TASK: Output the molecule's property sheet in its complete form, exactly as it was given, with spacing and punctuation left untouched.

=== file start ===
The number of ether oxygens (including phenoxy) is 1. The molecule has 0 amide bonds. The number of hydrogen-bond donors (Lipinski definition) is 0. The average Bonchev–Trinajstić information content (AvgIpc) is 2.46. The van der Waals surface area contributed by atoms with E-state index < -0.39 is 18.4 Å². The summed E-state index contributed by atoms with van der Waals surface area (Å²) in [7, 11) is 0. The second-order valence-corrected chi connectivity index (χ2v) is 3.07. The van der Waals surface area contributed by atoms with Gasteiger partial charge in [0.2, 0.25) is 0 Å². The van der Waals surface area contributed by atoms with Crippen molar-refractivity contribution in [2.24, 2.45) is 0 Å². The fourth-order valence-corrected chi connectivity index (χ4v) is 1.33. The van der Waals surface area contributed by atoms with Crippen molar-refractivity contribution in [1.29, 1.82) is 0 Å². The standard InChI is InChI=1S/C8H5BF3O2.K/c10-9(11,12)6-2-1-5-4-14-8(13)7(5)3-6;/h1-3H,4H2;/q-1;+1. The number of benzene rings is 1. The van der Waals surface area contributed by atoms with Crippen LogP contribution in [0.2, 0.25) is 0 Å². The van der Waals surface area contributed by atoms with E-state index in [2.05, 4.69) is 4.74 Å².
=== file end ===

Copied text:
The number of ether oxygens (including phenoxy) is 1. The molecule has 0 amide bonds. The number of hydrogen-bond donors (Lipinski definition) is 0. The average Bonchev–Trinajstić information content (AvgIpc) is 2.46. The van der Waals surface area contributed by atoms with E-state index < -0.39 is 18.4 Å². The summed E-state index contributed by atoms with van der Waals surface area (Å²) in [7, 11) is 0. The second-order valence-corrected chi connectivity index (χ2v) is 3.07. The van der Waals surface area contributed by atoms with Gasteiger partial charge in [0.2, 0.25) is 0 Å². The van der Waals surface area contributed by atoms with Crippen molar-refractivity contribution in [2.24, 2.45) is 0 Å². The fourth-order valence-corrected chi connectivity index (χ4v) is 1.33. The van der Waals surface area contributed by atoms with Crippen molar-refractivity contribution in [1.29, 1.82) is 0 Å². The standard InChI is InChI=1S/C8H5BF3O2.K/c10-9(11,12)6-2-1-5-4-14-8(13)7(5)3-6;/h1-3H,4H2;/q-1;+1. The number of benzene rings is 1. The van der Waals surface area contributed by atoms with Crippen LogP contribution in [0.2, 0.25) is 0 Å². The van der Waals surface area contributed by atoms with E-state index in [2.05, 4.69) is 4.74 Å².